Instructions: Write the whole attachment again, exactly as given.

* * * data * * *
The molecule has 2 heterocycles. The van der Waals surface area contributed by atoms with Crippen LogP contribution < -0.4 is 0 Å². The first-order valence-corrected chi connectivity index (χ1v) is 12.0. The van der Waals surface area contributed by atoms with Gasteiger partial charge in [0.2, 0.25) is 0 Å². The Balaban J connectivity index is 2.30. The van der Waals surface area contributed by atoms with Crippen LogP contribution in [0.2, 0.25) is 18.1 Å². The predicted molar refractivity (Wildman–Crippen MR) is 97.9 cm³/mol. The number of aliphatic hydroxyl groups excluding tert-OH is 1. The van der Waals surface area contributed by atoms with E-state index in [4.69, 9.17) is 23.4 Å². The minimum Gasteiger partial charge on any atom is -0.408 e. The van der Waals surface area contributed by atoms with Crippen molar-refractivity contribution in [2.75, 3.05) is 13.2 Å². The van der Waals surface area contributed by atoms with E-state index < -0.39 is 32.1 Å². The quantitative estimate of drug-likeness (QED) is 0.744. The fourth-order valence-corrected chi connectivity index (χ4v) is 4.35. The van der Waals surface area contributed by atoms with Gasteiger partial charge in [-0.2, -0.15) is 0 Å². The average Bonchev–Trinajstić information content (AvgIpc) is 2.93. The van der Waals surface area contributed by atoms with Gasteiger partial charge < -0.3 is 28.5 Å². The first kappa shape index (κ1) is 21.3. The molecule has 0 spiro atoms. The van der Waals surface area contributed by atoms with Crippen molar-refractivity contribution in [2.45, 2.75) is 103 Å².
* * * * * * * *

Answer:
The molecule has 2 heterocycles. The van der Waals surface area contributed by atoms with Crippen LogP contribution < -0.4 is 0 Å². The first-order valence-corrected chi connectivity index (χ1v) is 12.0. The van der Waals surface area contributed by atoms with Gasteiger partial charge in [0.2, 0.25) is 0 Å². The Balaban J connectivity index is 2.30. The van der Waals surface area contributed by atoms with Crippen LogP contribution in [0.2, 0.25) is 18.1 Å². The predicted molar refractivity (Wildman–Crippen MR) is 97.9 cm³/mol. The number of aliphatic hydroxyl groups excluding tert-OH is 1. The van der Waals surface area contributed by atoms with E-state index in [4.69, 9.17) is 23.4 Å². The minimum Gasteiger partial charge on any atom is -0.408 e. The van der Waals surface area contributed by atoms with Crippen molar-refractivity contribution in [2.75, 3.05) is 13.2 Å². The van der Waals surface area contributed by atoms with E-state index < -0.39 is 32.1 Å². The quantitative estimate of drug-likeness (QED) is 0.744. The fourth-order valence-corrected chi connectivity index (χ4v) is 4.35. The van der Waals surface area contributed by atoms with Gasteiger partial charge in [-0.2, -0.15) is 0 Å². The average Bonchev–Trinajstić information content (AvgIpc) is 2.93. The van der Waals surface area contributed by atoms with Gasteiger partial charge < -0.3 is 28.5 Å². The first kappa shape index (κ1) is 21.3. The molecule has 0 spiro atoms. The van der Waals surface area contributed by atoms with Crippen molar-refractivity contribution in [2.45, 2.75) is 103 Å².